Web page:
Review of Lie Down In The Light Album by Bonnie Prince Billy

Review of Bonnie Prince Billy's album Lie Down In The Light.

Bonnie Prince Billy Lie Down In The Light Album

He's nothing if not prolific, Bonnie 'Prince' Billy, aka Will Oldham, straight outta Kentucky with an acoustic guitar and a handful of friends to accompany him. This is the first of two albums apparently scheduled for release this year, and it's not exactly an ungenerous piece of work, featuring twelve tracks. Still, I suppose that's fairly easy to do when you keep the arrangements simple and keep to a fairly narrow template. There's no outrageous experiments here: the vocals and guitar pretty much drive everything, and the various other instruments are here to lend what I suppose might be called 'texture'.

Where it works, this record tends to work quite well. 'Easy Does It' is chirpy enough in a campfire kind of way, but it's eclipsed by 'You Remind Me of Someone', which features a male/female duet singing a wistful tune and also showcases a very fetching fiddle part deftly skipping over the top. 'So Everyone' suffers badly by virtue of its juxtaposition to what precedes it. It plods by comparison: the chords clunk and the vocals sound forced. It's partly rescued later on by some harmonies and slide guitar, but there's also an improbable chord change that jars a little, and I'm not convinced about the brief touches of falsetto. 'For Everyfield There's Mole' introduces an electric piano and a clarinet into the brew but is otherwise fairly forgettable.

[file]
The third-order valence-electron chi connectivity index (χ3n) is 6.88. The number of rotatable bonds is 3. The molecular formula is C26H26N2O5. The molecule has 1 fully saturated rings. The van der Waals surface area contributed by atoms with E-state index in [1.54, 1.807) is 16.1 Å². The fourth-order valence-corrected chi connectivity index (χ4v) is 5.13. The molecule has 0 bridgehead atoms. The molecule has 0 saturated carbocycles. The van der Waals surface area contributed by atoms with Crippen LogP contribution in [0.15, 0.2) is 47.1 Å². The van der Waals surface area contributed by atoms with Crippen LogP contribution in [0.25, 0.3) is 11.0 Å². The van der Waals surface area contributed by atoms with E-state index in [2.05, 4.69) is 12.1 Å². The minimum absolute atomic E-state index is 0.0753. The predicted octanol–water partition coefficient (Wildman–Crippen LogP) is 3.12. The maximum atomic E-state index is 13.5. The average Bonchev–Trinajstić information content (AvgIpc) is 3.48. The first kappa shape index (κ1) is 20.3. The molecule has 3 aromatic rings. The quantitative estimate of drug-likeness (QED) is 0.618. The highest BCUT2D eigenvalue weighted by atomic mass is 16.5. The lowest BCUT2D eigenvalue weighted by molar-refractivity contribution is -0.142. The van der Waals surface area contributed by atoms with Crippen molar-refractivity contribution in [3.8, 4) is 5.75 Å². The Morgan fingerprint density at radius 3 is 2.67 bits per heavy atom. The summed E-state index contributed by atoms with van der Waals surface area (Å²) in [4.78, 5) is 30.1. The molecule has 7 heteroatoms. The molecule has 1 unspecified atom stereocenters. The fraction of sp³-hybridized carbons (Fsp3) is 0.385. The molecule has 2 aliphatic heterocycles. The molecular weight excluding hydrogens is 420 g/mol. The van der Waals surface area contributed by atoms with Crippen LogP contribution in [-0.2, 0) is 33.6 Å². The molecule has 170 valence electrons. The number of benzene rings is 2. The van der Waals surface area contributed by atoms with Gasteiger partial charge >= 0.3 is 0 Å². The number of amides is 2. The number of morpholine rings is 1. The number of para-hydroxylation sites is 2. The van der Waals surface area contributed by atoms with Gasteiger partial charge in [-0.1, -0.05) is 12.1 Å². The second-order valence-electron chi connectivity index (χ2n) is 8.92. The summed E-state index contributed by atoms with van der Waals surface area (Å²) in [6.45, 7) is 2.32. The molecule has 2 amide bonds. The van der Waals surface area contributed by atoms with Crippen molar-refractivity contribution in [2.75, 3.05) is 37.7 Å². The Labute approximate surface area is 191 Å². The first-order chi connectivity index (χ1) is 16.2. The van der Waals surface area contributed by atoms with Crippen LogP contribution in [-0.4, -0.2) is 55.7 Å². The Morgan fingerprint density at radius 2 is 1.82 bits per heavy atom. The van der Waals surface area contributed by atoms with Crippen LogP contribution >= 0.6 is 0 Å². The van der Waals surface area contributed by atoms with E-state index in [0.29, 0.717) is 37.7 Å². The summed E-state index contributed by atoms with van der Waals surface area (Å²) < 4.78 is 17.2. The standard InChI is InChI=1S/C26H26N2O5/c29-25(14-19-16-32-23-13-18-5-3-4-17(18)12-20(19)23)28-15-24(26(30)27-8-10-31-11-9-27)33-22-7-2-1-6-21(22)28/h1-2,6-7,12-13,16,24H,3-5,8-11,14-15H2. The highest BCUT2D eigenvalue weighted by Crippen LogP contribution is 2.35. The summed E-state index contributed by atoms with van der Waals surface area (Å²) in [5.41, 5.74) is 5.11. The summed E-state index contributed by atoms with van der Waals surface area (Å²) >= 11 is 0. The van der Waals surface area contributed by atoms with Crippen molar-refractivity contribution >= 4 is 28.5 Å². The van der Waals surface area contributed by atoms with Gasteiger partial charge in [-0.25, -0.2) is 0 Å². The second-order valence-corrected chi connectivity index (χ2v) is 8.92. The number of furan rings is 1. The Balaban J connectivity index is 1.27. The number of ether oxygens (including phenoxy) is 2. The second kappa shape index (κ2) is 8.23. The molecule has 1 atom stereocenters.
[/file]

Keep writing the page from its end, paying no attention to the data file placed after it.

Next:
'Keep Eye On Other's Gain' features some pretty authetic steam train impersonations, but again there's those jarring bits of falsetto and it just kind of potters along without doing much. 'You Want That Picture' begins with a bit of distortion, but we're back to the voices and guitar template soon enough. A little hurried percussion and some slide guitar spice up the mix briefly. 'Missing One' features some rather lovely chords, and has a confessional intimacy that so far has been lacking. There's a piano in there somewhere as that works pretty well, and the almost hidden percussion keeps things ticking along nicely. The abrupt ending's a nice touch too. Definitely a highlight. 'What's Missing Is' is a bit of regression. 'What's missing is a bit of imagination', I might say if I was being harsh. And it would be harsh, because there's a very welcome, almost ambient country feel that develops later on, with fiddle, accordion (I think) and a slowly plucked banjo.

'Where Is The Puzzle' has a shuffly up-tempo (well, relatively) feel, and some deft electric guitar at the start, but some of the chord progressions are a tad predictable and the slide guitar seems to make things soggy rather than adding anything positive. 'Lie Down In The Light' is a pretty straightforward number, but does feature a very understated piano part and some OK vocal harmonies. 'Willow Trees Bend' is the quietest track on the album, and for me doesn't work. It sounds like self-indulgence of the worst kind. Maybe it's meant to sound stripped-down and honest, but to me it sounds contrived, the percussion an afterthought. 'I'll Be Glad' is a cover of a Shannon Stephens song (she used to be in a band with Sufjan Stephens, it says here), and it shows. There's a sprightliness to it that is absent from the rest of the album, and it sounds more obviously country and western than what's gone before. An odd way to end, perhaps.

It has to be said that I'm not the greatest fan of acoustic-driven Americana, but if that's your thing, you may well like this. It does kind of work in a blurry two-in-the-morning kind of way, but it doesn't really do very much. If you prefer something a bit more challenging and a little less formulaic then I'd suggest you look elsewhere. Maybe being prolific has its pitfalls, Billy ...

Jon Watson

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